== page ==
Most buyers no longer first drive around a neighborhood or go to multiple open houses. Instead, they go online and scroll through real estate websites from Realtors® and companies such as Trulia and Zillow to see listings. If you’re a real-estate professional and don’t have a site, you probably will lose potential customers and sales. If you do have a website but it looks dated or lacks key information to pique buyer interest, you’re also not going to snare the same traffic you otherwise might get with a strong site. Furthermore, if you have special listings—a house with new amenities—a bocce court or meditation room or a super location overlooking a falls or high in the mountains—the site should play up these strengths.
Following are pointers to improve sites (all culled from several savvy real estate pros):
1. Develop a great platform. Work with a pro who does this work all the time rather than your neighbor or friend unless they’ve had great experience, says Jason Weamer, owner, Visual Identity Group in southern California (http://visualidentitygroup.com), which specializes in marketing and communications. Potential hires should have a portfolio to share. Ask questions about how they work:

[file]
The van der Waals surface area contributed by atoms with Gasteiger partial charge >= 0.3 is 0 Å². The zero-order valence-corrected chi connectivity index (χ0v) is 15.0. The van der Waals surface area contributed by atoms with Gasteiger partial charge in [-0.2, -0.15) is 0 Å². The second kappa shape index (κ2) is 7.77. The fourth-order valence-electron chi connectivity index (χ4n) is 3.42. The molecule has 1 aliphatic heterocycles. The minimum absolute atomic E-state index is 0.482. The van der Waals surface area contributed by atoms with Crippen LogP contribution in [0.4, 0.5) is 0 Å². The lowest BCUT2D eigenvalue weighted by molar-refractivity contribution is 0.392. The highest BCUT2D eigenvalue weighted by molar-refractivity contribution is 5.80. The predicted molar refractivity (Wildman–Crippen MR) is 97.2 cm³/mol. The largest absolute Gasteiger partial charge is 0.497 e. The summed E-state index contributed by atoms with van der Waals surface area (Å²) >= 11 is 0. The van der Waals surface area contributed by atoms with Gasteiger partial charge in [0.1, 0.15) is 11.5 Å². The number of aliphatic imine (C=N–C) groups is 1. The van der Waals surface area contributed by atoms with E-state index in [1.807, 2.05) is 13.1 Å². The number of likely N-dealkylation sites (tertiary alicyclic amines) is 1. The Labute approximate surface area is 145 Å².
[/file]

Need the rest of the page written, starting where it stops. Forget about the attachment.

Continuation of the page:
- How long does it take them to craft a first draft?
- What do they need from you?
- Do they work via a phone call or in-person meeting?
- What kind of photos do they need?
- When should any written copy be delivered?
- How do they plan to meet your goals and your budget?
- How many revisions will they do gratis? and
- How much do they charge to monitor the site weekly, monthly or yearly?
Also ask about accessibility so you know that they have time to manage the project, Weamer says. “Some like to use TeamWork or Basecamp so you can check on the progress and have a central communication area,” he says. Also ask what SLA—service level agreement—they offer to guarantee availability and response time, says Seth Price, vice president of industry relations at Placester in Boston, a business platform for real estate pros to handle digital needs for sales and marketing.
2. Be sure your site is written for high visibility. If not, it will remain invisible to many, says Jason Polancich, co-founder of HomePocket, a Florida-based real-estate listing network and marketing firm. What does good search visibility mean? Polancich says it requires good technical configuration including headings properly formatted and the right content, which has now replaced key word indexing. “A Realtor(R) would/ should talk about specific services in a certain coverage area—for luxury home buyers or sellers in Atlanta, for example,” he says.